Palmer, Alfred T, via Wikimedia Commons
The past year has served to shift additive manufacturing more into the mainstream consciousness, with widespread media coverage informing the general public of how 3D printing technology is being used to manufacture everyday items relating to the man on the street.
Consumer goods manufacturers have adopted additive manufacturing and related advancements to improve efficiency and cost-management on their production lines, potentially passing on these savings to customers. Indeed, some of these ahead-of-the-curve companies will be present at this year's TCT Show + Personalize at the NEC in Birmingham on September 25th and 26th both in an exhibitor capacity and as registered visitors.
Metal additive manufacturing experts LPW Technology has been working closely with garden shed favourite Black & Decker to develop tools using its expertise in metal powders and alloy development, for example. But it is not just functional products from the factory floor that make use of the intricacies of 3D printing technology in their mysterious inner workings, as 3D printing systems are being used to realise imaginative, decorative designs. ExOne's growing range of metal 3D printing materials is being adopted by manufacturers to create ornate designs for homeware such as railings, doors and cabinets with a range of finishes.
Plastic injection moulding specialists Rutland Plastics is proud of its work in the consumer arena as well, with its electrofusion technology being used in making plumbing pieces. The company's growing portfolio of plastics also has innumerable uses from small domestic appliances such as kettles and hairdryers to packaging materials and shoe soles.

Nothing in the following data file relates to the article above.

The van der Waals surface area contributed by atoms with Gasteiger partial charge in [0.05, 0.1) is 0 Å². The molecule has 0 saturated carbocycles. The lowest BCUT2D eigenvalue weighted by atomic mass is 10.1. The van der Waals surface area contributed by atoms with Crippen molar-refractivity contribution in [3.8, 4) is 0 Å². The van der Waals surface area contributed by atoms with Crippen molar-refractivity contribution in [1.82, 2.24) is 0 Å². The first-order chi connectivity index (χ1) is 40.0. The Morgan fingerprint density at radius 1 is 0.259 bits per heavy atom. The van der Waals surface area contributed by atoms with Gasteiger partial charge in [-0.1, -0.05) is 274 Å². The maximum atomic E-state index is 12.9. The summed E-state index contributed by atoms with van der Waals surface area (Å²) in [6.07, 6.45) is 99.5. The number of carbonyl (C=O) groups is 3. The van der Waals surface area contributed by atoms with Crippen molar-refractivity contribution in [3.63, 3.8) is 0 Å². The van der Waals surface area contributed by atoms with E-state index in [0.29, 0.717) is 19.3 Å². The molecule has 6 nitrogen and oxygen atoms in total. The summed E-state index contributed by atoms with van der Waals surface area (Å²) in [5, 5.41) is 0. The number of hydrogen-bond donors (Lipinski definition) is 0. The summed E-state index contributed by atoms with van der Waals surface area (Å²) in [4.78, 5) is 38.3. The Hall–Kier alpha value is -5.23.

One of the sexier arenas 3D printing technology has moved into is the film industry, and Propshop is one company that has established itself as the go-to specialist for Hollywood, having used its advanced technology to help create sets, props and models for big-budget productions such as Martin Scorsese's Hugo and the James Bond film Casino Royale. Propshop's rapid prototyping portfolio includes 3D-printed night vision goggles used in the film Zero Dark Thirty and 3D-printed details for one of the Aston Martins used in Skyfall.
And 3D scanning technology is also being put to use in the consumer products sector, with Hexagon Metrology using its sophisticated non-contact measuring systems to ensure exact geometry. Hexagon Metrology works with household names such as Siemens and Bosch, while its technology has been used by the Brompton bicycle company in its inspection work to ensure components are an exact fit and will stand up to the rigours of inspection.
There will be plenty of opportunities to rub shoulders with major players in the consumer goods sector because, as well as there being strong representation on the main show floor, the event is due to host a score of visitors representing some of the biggest household names on the planet. Among these recognisable brands are Bosch, Hewlett Packard, Fuji Film, Lego, Unilever, Xerox, Denby Pottery, Hasbro, Clarks International, Dyson and Google; companies that have recognised the fact that if they want to stay competitive, they have to know where additive manufacturing technology could take them as they develop.